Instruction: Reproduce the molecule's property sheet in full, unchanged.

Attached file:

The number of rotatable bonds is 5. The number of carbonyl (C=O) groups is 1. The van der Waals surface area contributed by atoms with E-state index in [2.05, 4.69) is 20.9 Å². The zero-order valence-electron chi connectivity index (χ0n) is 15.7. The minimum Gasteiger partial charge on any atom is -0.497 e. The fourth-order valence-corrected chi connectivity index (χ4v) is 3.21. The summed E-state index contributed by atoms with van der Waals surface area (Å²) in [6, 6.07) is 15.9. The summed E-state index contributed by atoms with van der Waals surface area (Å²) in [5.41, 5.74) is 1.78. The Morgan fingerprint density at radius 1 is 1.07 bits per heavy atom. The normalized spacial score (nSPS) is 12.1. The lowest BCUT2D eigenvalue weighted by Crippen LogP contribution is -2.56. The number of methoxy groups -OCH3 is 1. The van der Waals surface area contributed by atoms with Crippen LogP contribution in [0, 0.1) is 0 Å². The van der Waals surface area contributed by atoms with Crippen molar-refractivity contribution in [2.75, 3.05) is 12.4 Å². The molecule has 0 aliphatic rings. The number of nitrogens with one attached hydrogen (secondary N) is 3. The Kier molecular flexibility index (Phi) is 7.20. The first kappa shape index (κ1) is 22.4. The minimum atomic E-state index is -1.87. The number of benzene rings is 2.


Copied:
The number of rotatable bonds is 5. The number of carbonyl (C=O) groups is 1. The van der Waals surface area contributed by atoms with E-state index in [2.05, 4.69) is 20.9 Å². The zero-order valence-electron chi connectivity index (χ0n) is 15.7. The minimum Gasteiger partial charge on any atom is -0.497 e. The fourth-order valence-corrected chi connectivity index (χ4v) is 3.21. The summed E-state index contributed by atoms with van der Waals surface area (Å²) in [6, 6.07) is 15.9. The summed E-state index contributed by atoms with van der Waals surface area (Å²) in [5.41, 5.74) is 1.78. The Morgan fingerprint density at radius 1 is 1.07 bits per heavy atom. The normalized spacial score (nSPS) is 12.1. The lowest BCUT2D eigenvalue weighted by Crippen LogP contribution is -2.56. The number of methoxy groups -OCH3 is 1. The van der Waals surface area contributed by atoms with Crippen LogP contribution in [0, 0.1) is 0 Å². The van der Waals surface area contributed by atoms with Crippen molar-refractivity contribution in [2.75, 3.05) is 12.4 Å². The molecule has 0 aliphatic rings. The number of nitrogens with one attached hydrogen (secondary N) is 3. The Kier molecular flexibility index (Phi) is 7.20. The first kappa shape index (κ1) is 22.4. The minimum atomic E-state index is -1.87. The number of benzene rings is 2.